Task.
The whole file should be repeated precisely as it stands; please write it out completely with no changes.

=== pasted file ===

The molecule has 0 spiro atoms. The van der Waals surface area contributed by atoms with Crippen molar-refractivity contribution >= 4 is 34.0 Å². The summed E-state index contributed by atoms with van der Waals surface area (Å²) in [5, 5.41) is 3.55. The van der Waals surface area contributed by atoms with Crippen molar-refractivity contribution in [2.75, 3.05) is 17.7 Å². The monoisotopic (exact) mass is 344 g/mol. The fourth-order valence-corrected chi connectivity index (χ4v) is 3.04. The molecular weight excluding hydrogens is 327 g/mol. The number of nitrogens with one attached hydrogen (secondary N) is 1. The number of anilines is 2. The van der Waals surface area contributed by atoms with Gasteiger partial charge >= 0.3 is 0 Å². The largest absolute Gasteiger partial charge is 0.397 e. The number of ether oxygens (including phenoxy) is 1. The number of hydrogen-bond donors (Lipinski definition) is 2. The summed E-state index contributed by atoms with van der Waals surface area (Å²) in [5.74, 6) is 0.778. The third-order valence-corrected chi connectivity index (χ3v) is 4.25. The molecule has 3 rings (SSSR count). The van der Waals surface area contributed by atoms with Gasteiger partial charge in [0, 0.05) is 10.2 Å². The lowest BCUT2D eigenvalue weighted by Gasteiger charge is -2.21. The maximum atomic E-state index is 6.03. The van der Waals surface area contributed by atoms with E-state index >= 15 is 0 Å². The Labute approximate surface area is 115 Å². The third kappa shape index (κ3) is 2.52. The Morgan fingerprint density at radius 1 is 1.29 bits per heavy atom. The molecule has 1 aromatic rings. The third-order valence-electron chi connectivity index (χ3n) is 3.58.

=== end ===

The molecule has 0 spiro atoms. The van der Waals surface area contributed by atoms with Crippen molar-refractivity contribution >= 4 is 34.0 Å². The summed E-state index contributed by atoms with van der Waals surface area (Å²) in [5, 5.41) is 3.55. The van der Waals surface area contributed by atoms with Crippen molar-refractivity contribution in [2.75, 3.05) is 17.7 Å². The monoisotopic (exact) mass is 344 g/mol. The fourth-order valence-corrected chi connectivity index (χ4v) is 3.04. The molecular weight excluding hydrogens is 327 g/mol. The number of nitrogens with one attached hydrogen (secondary N) is 1. The number of anilines is 2. The van der Waals surface area contributed by atoms with Gasteiger partial charge >= 0.3 is 0 Å². The largest absolute Gasteiger partial charge is 0.397 e. The number of ether oxygens (including phenoxy) is 1. The number of hydrogen-bond donors (Lipinski definition) is 2. The summed E-state index contributed by atoms with van der Waals surface area (Å²) in [5.74, 6) is 0.778. The third-order valence-corrected chi connectivity index (χ3v) is 4.25. The molecule has 3 rings (SSSR count). The van der Waals surface area contributed by atoms with Gasteiger partial charge in [0, 0.05) is 10.2 Å². The lowest BCUT2D eigenvalue weighted by Gasteiger charge is -2.21. The maximum atomic E-state index is 6.03. The van der Waals surface area contributed by atoms with E-state index >= 15 is 0 Å². The Labute approximate surface area is 115 Å². The third kappa shape index (κ3) is 2.52. The Morgan fingerprint density at radius 1 is 1.29 bits per heavy atom. The molecule has 1 aromatic rings. The third-order valence-electron chi connectivity index (χ3n) is 3.58.